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Past President Tells of Life with Alzheimer’s

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Robin Leckie in 1975-1976, when he was President of the CIA.

A former leader of the Canadian actuarial profession who is suffering from Alzheimer’s has given a moving account of life with the disease.

Robin Leckie, one of the exclusive group of actuaries who have served as President of both the Canadian Institute of Actuaries (CIA) and Society of Actuaries (SOA), was diagnosed with the debilitating condition three years ago.

In an article published in the Globe and Mail ("How Alzheimer’s has changed my life"), he described the diagnosis as a relief, as it explained the "isolated moments of memory loss, confusion, and indecision". While medication has since helped against the disease, which he said was slow moving, he now suffers confusion, dizziness, and nightmares, but is in no pain. However, he knows of "no diet or drugs or surgery that will suddenly cure me".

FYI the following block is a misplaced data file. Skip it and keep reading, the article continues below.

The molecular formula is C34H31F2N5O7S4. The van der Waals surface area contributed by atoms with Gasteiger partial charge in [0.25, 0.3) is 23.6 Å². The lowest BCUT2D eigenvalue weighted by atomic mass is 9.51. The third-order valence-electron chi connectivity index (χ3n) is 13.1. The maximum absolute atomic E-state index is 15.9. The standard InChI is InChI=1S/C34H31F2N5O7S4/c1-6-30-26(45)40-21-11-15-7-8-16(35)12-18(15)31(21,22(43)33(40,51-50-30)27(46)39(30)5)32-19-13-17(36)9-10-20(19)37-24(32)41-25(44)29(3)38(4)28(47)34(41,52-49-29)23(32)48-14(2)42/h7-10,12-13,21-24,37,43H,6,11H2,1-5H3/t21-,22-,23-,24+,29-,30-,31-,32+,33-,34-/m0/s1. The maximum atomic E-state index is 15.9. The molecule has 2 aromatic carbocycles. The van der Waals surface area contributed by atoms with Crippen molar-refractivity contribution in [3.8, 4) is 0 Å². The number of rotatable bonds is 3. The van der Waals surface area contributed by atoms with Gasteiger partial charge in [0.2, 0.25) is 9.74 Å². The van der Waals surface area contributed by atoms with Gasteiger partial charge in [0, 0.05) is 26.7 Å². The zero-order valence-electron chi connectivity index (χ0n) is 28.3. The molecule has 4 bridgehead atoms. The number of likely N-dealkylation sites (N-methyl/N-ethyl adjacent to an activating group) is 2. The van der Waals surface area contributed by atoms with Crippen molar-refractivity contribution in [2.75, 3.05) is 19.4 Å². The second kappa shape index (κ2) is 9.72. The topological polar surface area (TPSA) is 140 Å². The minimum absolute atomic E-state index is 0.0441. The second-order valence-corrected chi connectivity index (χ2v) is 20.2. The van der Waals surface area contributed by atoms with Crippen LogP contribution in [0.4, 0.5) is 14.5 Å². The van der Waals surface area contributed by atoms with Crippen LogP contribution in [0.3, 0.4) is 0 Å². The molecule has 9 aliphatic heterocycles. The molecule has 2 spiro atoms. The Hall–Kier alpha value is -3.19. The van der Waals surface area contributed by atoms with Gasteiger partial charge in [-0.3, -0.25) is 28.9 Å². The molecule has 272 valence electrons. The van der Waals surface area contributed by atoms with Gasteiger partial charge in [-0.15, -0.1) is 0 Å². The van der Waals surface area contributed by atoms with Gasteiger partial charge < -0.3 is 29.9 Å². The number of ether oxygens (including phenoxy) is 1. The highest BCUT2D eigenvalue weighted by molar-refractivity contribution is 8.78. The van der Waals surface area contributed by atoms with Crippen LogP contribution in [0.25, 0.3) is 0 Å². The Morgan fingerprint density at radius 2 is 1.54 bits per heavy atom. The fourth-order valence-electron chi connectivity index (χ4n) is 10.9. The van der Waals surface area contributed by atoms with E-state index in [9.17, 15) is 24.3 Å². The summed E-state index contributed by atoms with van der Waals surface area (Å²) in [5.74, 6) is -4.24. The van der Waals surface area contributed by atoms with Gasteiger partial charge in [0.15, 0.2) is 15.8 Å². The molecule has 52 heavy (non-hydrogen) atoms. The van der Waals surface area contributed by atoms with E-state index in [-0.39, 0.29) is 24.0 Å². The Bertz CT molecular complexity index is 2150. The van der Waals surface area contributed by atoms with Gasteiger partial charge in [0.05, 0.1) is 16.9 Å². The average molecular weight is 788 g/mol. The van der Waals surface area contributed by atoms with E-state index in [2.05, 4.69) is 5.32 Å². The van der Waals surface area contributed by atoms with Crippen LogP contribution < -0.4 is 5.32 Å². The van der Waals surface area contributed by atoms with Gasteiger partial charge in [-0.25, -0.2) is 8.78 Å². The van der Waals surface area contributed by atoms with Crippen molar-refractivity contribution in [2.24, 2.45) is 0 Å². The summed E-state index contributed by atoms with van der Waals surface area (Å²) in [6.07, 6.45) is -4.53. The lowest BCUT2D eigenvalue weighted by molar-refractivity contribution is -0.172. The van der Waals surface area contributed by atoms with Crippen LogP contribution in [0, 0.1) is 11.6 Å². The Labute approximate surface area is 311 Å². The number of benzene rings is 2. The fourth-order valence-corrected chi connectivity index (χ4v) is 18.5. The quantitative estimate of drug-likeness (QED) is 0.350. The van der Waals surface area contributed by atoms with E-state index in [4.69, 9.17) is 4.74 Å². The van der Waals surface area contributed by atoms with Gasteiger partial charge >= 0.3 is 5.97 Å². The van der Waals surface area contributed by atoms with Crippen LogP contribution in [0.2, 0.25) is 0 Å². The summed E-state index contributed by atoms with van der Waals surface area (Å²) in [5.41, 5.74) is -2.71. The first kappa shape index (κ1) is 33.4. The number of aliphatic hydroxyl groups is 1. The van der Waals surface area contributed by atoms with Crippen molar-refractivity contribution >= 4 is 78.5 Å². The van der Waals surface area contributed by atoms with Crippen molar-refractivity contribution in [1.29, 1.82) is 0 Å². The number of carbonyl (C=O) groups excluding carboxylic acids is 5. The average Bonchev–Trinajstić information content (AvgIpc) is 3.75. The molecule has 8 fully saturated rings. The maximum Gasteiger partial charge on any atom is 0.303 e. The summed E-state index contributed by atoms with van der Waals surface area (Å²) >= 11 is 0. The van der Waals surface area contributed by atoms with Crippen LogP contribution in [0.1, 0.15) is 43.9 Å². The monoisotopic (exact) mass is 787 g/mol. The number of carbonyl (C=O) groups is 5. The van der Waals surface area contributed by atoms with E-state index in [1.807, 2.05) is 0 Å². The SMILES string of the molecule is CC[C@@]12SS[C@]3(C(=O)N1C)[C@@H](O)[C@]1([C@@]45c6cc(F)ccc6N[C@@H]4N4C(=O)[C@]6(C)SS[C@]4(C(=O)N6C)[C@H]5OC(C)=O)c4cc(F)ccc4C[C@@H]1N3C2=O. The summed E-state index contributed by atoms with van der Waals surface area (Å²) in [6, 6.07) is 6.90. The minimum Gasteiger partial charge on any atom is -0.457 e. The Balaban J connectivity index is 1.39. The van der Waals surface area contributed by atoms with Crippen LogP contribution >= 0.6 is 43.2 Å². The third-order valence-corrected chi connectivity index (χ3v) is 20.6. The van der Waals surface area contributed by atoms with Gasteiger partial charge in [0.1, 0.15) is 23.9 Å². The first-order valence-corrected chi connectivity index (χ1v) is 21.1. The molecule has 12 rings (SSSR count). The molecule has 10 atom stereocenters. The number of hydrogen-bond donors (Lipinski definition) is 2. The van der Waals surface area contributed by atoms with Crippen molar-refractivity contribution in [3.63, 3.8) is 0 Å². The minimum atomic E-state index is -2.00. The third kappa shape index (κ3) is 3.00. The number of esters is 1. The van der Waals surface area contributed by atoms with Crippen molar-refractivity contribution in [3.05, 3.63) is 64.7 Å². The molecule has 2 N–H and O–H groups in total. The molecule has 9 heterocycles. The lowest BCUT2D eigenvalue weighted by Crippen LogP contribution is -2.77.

Mr. Leckie was President of the CIA from 1975–1976 and SOA from 1980–1981. He also served on the CIA’s Council for many years, and committees such as Younger Actuaries, Education and Examinations, Emerging Issues, and Elections. He enjoyed a long and successful career, which included working for Manufacturers Life Insurance and later running his own insurance and actuarial consulting business in Vancouver, BC. But he chose early retirement more than 20 years ago, he wrote, "prompted by my concern even then, over my occasional lapses of memory. I knew I had not been performing at the high level I had set for myself."

Mr. Leckie, who lives in Toronto, ON, and celebrated his eightieth birthday last year, added: "I sometimes think this is my sunset time. The bright light of day is passing and darkness lies ahead. I do not know what the dawn will bring. But right now, in this moment, I am thankful my life is full."

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